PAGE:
Locke And The Legitimacy Of The State: Right Vs. Good

728 words - 3 pages

Locke and the Legitimacy of the State: Right vs. Good

John Locke’s conception of the “legitimate state” is surrounded by much controversy and debate over whether he emphasizes the right over the good or the good over the right. In the midst of such a profound and intriguing question, Locke’s Letter Concerning Toleration, provides strong evidence that it is ineffective to have a legitimate state “prioritize” the right over the good.

Locke’s view of the pre-political state begins with his statement that “man is ‘naturally in,’ the state of ‘perfect freedom’ and equality,” (Christman 42). Locke believes that man naturally has the capacity for Reason which in ...view middle of the document...

According to Locke, living in such a state of nature is ‘inconvienent’, for there is no common ground by which to appropriately judge an individual who infringes upon another person natural rights (Christman 43). Therefore, one can not ‘effectively enjoy’ their own rights until they join under a ‘common political authority’ (44). However, this government can only exist under the consent of those who are governed. Additionally, “the natural rights one exercise in [tacitly] consenting to adhere to a political authority fixes the rounds for the legitimacy of that authority,” (45). It is for this reason which Locke “argues that rebellion is justified whenever sovereign acts in ways that are in violation of citizens’ natural rights,” (45). Thus, any absolute power loses its legitimacy once such a sovereign runs against the protection of mans natural rights.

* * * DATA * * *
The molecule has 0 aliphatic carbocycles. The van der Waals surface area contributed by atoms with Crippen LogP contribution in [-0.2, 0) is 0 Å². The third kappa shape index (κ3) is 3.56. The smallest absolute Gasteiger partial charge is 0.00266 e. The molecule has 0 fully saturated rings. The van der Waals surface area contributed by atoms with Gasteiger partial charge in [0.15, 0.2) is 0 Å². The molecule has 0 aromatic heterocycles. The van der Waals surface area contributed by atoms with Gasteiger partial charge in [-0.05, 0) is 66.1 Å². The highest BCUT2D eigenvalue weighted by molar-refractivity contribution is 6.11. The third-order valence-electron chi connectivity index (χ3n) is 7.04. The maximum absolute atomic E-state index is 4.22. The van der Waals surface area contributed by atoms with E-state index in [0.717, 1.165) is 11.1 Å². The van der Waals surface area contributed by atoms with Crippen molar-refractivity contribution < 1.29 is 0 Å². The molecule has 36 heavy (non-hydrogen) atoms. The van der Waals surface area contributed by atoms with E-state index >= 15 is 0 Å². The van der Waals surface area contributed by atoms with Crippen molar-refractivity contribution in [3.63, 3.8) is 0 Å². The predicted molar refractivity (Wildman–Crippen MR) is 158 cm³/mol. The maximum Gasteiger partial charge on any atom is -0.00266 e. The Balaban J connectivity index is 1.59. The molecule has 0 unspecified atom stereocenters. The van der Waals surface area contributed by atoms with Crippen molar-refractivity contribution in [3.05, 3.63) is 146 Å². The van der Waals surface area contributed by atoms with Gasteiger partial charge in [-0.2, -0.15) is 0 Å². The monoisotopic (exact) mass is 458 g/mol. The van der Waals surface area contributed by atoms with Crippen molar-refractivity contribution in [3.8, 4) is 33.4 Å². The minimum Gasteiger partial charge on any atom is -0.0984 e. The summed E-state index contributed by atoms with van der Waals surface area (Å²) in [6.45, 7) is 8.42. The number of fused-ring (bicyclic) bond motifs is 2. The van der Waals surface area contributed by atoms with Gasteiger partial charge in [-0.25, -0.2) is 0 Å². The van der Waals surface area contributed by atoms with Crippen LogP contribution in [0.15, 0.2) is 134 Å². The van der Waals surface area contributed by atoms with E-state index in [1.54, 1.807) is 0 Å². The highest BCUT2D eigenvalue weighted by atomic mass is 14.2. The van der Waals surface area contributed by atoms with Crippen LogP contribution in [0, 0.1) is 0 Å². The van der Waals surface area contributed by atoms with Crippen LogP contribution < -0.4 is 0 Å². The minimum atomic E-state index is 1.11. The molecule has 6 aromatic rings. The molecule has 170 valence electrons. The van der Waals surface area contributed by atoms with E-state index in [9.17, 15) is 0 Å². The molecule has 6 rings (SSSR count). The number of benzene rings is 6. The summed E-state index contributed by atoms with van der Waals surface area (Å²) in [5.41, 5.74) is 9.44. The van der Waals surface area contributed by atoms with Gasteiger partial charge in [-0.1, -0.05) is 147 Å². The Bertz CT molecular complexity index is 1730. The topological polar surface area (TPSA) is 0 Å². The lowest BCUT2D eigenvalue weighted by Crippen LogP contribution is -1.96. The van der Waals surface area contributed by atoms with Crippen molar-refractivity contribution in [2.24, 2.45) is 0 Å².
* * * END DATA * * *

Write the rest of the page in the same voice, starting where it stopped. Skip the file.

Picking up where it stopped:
Therefore, does Locke’s version of the legitimate state prioritize the good or the right? Some hold the opinion that Locke places emphasis on the good over the right because of Locke’s writings in the Second Treatise. In this work Locke states that because human beings are “God’s handiwork (and He would...

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